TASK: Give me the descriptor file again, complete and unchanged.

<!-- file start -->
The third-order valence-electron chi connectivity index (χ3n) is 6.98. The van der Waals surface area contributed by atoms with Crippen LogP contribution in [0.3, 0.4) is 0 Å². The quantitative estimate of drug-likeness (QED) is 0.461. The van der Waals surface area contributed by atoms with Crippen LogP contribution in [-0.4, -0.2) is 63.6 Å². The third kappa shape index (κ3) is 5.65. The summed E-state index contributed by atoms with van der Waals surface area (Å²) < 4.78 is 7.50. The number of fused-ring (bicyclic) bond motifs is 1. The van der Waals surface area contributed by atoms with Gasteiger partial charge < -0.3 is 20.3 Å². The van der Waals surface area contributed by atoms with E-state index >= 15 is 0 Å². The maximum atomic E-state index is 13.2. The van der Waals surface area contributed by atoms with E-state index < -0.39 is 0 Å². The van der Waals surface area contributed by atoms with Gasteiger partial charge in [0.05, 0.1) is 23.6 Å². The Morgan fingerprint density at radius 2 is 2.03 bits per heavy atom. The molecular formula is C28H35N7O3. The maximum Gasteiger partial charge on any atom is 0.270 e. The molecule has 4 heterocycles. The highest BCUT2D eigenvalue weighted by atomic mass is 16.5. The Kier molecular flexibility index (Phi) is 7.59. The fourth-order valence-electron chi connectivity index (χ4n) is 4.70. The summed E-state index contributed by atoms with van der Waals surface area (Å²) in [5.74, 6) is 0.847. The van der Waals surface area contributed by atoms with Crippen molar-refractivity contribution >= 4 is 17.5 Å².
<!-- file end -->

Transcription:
The third-order valence-electron chi connectivity index (χ3n) is 6.98. The van der Waals surface area contributed by atoms with Crippen LogP contribution in [0.3, 0.4) is 0 Å². The quantitative estimate of drug-likeness (QED) is 0.461. The van der Waals surface area contributed by atoms with Crippen LogP contribution in [-0.4, -0.2) is 63.6 Å². The third kappa shape index (κ3) is 5.65. The summed E-state index contributed by atoms with van der Waals surface area (Å²) < 4.78 is 7.50. The number of fused-ring (bicyclic) bond motifs is 1. The van der Waals surface area contributed by atoms with Gasteiger partial charge < -0.3 is 20.3 Å². The van der Waals surface area contributed by atoms with E-state index >= 15 is 0 Å². The maximum atomic E-state index is 13.2. The van der Waals surface area contributed by atoms with E-state index < -0.39 is 0 Å². The van der Waals surface area contributed by atoms with Gasteiger partial charge in [0.05, 0.1) is 23.6 Å². The Morgan fingerprint density at radius 2 is 2.03 bits per heavy atom. The molecular formula is C28H35N7O3. The maximum Gasteiger partial charge on any atom is 0.270 e. The molecule has 4 heterocycles. The highest BCUT2D eigenvalue weighted by atomic mass is 16.5. The Kier molecular flexibility index (Phi) is 7.59. The fourth-order valence-electron chi connectivity index (χ4n) is 4.70. The summed E-state index contributed by atoms with van der Waals surface area (Å²) in [5.74, 6) is 0.847. The van der Waals surface area contributed by atoms with Crippen molar-refractivity contribution >= 4 is 17.5 Å².